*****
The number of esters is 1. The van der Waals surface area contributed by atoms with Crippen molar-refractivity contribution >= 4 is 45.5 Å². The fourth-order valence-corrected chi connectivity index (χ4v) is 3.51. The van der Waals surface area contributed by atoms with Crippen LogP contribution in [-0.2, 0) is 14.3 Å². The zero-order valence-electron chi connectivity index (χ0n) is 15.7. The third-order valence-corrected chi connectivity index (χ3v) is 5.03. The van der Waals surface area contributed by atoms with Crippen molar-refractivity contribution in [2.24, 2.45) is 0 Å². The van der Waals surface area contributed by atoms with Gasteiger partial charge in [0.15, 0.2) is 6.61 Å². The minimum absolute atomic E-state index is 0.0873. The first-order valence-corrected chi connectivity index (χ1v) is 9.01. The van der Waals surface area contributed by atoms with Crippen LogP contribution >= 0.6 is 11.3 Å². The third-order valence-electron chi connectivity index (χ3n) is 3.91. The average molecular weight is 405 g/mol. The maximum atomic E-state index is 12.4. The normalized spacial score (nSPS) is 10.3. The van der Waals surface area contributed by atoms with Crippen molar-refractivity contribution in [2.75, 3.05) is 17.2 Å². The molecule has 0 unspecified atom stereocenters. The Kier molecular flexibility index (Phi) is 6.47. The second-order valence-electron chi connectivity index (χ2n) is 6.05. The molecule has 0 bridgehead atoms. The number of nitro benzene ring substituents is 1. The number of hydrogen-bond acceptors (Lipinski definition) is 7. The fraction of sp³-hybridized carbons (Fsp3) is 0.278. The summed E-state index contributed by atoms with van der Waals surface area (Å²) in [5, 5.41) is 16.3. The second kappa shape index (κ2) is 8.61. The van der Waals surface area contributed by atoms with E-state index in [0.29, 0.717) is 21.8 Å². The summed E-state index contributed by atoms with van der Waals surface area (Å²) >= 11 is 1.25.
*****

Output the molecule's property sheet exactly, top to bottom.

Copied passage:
The number of esters is 1. The van der Waals surface area contributed by atoms with Crippen molar-refractivity contribution >= 4 is 45.5 Å². The fourth-order valence-corrected chi connectivity index (χ4v) is 3.51. The van der Waals surface area contributed by atoms with Crippen LogP contribution in [-0.2, 0) is 14.3 Å². The zero-order valence-electron chi connectivity index (χ0n) is 15.7. The third-order valence-corrected chi connectivity index (χ3v) is 5.03. The van der Waals surface area contributed by atoms with Crippen molar-refractivity contribution in [2.24, 2.45) is 0 Å². The van der Waals surface area contributed by atoms with Gasteiger partial charge in [0.15, 0.2) is 6.61 Å². The minimum absolute atomic E-state index is 0.0873. The first-order valence-corrected chi connectivity index (χ1v) is 9.01. The van der Waals surface area contributed by atoms with Crippen LogP contribution >= 0.6 is 11.3 Å². The third-order valence-electron chi connectivity index (χ3n) is 3.91. The average molecular weight is 405 g/mol. The maximum atomic E-state index is 12.4. The normalized spacial score (nSPS) is 10.3. The van der Waals surface area contributed by atoms with Crippen molar-refractivity contribution in [2.75, 3.05) is 17.2 Å². The molecule has 0 unspecified atom stereocenters. The Kier molecular flexibility index (Phi) is 6.47. The second-order valence-electron chi connectivity index (χ2n) is 6.05. The molecule has 0 bridgehead atoms. The number of nitro benzene ring substituents is 1. The number of hydrogen-bond acceptors (Lipinski definition) is 7. The fraction of sp³-hybridized carbons (Fsp3) is 0.278. The summed E-state index contributed by atoms with van der Waals surface area (Å²) in [5, 5.41) is 16.3. The second kappa shape index (κ2) is 8.61. The van der Waals surface area contributed by atoms with E-state index in [0.29, 0.717) is 21.8 Å². The summed E-state index contributed by atoms with van der Waals surface area (Å²) >= 11 is 1.25.